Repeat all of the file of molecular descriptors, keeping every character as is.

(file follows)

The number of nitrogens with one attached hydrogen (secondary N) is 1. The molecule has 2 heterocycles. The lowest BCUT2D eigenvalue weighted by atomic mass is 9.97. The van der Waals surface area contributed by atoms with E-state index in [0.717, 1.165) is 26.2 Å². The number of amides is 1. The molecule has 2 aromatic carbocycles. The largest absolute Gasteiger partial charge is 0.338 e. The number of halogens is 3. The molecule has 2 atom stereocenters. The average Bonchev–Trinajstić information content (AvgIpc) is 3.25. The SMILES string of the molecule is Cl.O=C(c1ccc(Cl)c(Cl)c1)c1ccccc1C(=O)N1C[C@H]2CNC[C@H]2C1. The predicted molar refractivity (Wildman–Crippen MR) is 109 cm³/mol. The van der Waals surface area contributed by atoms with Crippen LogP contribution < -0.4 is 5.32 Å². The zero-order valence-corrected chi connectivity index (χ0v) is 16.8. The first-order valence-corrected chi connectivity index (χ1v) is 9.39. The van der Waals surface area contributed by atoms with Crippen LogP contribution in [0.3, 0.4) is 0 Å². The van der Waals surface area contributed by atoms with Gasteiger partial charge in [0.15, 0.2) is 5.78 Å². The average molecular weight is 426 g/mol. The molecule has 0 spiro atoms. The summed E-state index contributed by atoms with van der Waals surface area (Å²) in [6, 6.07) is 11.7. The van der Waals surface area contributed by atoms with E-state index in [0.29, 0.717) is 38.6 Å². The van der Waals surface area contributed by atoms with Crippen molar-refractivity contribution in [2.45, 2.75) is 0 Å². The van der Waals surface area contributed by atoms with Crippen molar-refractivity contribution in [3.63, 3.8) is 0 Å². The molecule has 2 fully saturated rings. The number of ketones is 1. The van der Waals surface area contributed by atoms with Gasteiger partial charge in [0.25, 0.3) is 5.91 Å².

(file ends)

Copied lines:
The number of nitrogens with one attached hydrogen (secondary N) is 1. The molecule has 2 heterocycles. The lowest BCUT2D eigenvalue weighted by atomic mass is 9.97. The van der Waals surface area contributed by atoms with E-state index in [0.717, 1.165) is 26.2 Å². The number of amides is 1. The molecule has 2 aromatic carbocycles. The largest absolute Gasteiger partial charge is 0.338 e. The number of halogens is 3. The molecule has 2 atom stereocenters. The average Bonchev–Trinajstić information content (AvgIpc) is 3.25. The SMILES string of the molecule is Cl.O=C(c1ccc(Cl)c(Cl)c1)c1ccccc1C(=O)N1C[C@H]2CNC[C@H]2C1. The predicted molar refractivity (Wildman–Crippen MR) is 109 cm³/mol. The van der Waals surface area contributed by atoms with Crippen LogP contribution < -0.4 is 5.32 Å². The zero-order valence-corrected chi connectivity index (χ0v) is 16.8. The first-order valence-corrected chi connectivity index (χ1v) is 9.39. The van der Waals surface area contributed by atoms with Crippen LogP contribution in [0.3, 0.4) is 0 Å². The van der Waals surface area contributed by atoms with Gasteiger partial charge in [0.15, 0.2) is 5.78 Å². The average molecular weight is 426 g/mol. The molecule has 0 spiro atoms. The summed E-state index contributed by atoms with van der Waals surface area (Å²) in [6, 6.07) is 11.7. The van der Waals surface area contributed by atoms with E-state index in [0.29, 0.717) is 38.6 Å². The van der Waals surface area contributed by atoms with Crippen molar-refractivity contribution in [2.45, 2.75) is 0 Å². The van der Waals surface area contributed by atoms with Crippen molar-refractivity contribution in [3.63, 3.8) is 0 Å². The molecule has 2 fully saturated rings. The number of ketones is 1. The van der Waals surface area contributed by atoms with Gasteiger partial charge in [0.25, 0.3) is 5.91 Å².